An Ad To Run Against Dems Who Vote Against Cramdown
by: Chris Bowers
Without resolving the chicken-egg question of which came first, the housing crisis or the banking crisis, we can say that the pace of foreclosures is accelerating with the downward economic slide. Every thirteen seconds, an American loses his/her home. In 2008, more than 2.3 million families faced foreclosure. If the government doesn’t intervene in a muscular way, an estimated 6 million owners will lose their homes in the next three years. President Obama has proposed to attack the crisis with a $75 billion initiative, the Homeowner Affordability and Stability Plan. A commendable effort to directly address the problems faced by homeowners, the bill nevertheless has inherent limitations on who can benefit from it.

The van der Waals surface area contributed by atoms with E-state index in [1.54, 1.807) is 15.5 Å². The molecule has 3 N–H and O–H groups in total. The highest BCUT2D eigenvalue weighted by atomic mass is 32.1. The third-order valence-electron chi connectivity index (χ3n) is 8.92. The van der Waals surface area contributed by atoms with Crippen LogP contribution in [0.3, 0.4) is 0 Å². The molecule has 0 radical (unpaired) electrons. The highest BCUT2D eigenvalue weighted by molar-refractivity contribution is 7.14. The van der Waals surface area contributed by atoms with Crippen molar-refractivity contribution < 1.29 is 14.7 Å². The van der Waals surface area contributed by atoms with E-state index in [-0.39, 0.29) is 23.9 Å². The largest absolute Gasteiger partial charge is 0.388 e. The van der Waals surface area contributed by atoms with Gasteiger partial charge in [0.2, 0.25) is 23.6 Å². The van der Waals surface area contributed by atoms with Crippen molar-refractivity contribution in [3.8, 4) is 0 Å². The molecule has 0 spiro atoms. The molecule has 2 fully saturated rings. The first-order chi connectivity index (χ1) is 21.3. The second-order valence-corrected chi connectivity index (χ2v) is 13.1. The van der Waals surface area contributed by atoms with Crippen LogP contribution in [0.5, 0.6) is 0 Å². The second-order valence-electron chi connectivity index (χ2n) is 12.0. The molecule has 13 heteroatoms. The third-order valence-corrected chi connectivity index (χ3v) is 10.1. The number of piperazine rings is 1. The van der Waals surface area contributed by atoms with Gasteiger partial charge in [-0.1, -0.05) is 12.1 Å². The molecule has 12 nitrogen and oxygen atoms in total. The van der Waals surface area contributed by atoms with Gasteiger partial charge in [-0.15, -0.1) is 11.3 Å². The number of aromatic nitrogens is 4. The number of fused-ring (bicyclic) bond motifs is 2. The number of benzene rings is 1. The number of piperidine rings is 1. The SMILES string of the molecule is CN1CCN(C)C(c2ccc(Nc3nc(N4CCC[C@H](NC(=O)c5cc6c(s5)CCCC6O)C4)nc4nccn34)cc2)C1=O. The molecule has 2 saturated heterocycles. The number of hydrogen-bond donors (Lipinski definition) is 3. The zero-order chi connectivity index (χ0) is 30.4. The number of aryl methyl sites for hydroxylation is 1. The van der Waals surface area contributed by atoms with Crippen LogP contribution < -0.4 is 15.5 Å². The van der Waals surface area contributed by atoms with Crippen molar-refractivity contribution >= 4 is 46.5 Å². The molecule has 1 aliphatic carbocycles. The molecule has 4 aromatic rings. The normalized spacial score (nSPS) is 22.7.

As a kind of home remedy, so to speak, The Nation and the Association of Community Organizations for Reform Now (ACORN) have issued a useful list of ten ways to prevent or fight foreclosure.
The House just voted to pass H.R. 1106, the Helping Families Save Their Homes Act of 2009. Over the past four days, the Fighting For Our Homes Campaign produced almost 17,500 petition signatures and countless phone calls urging members to support this legislation.
As we now take the fight to the Senate, we are unveiling this new video and sending it to Senate staff to remind them why the playing field must be leveled for homeowners. Dan’s story is one of greedy lenders abusing the trust of people who play by the rules and try to live the American Dream. Dan lost his house and he is the face of what we are trying to avoid. The Senate must quickly take up bankruptcy reform legislation and pass it.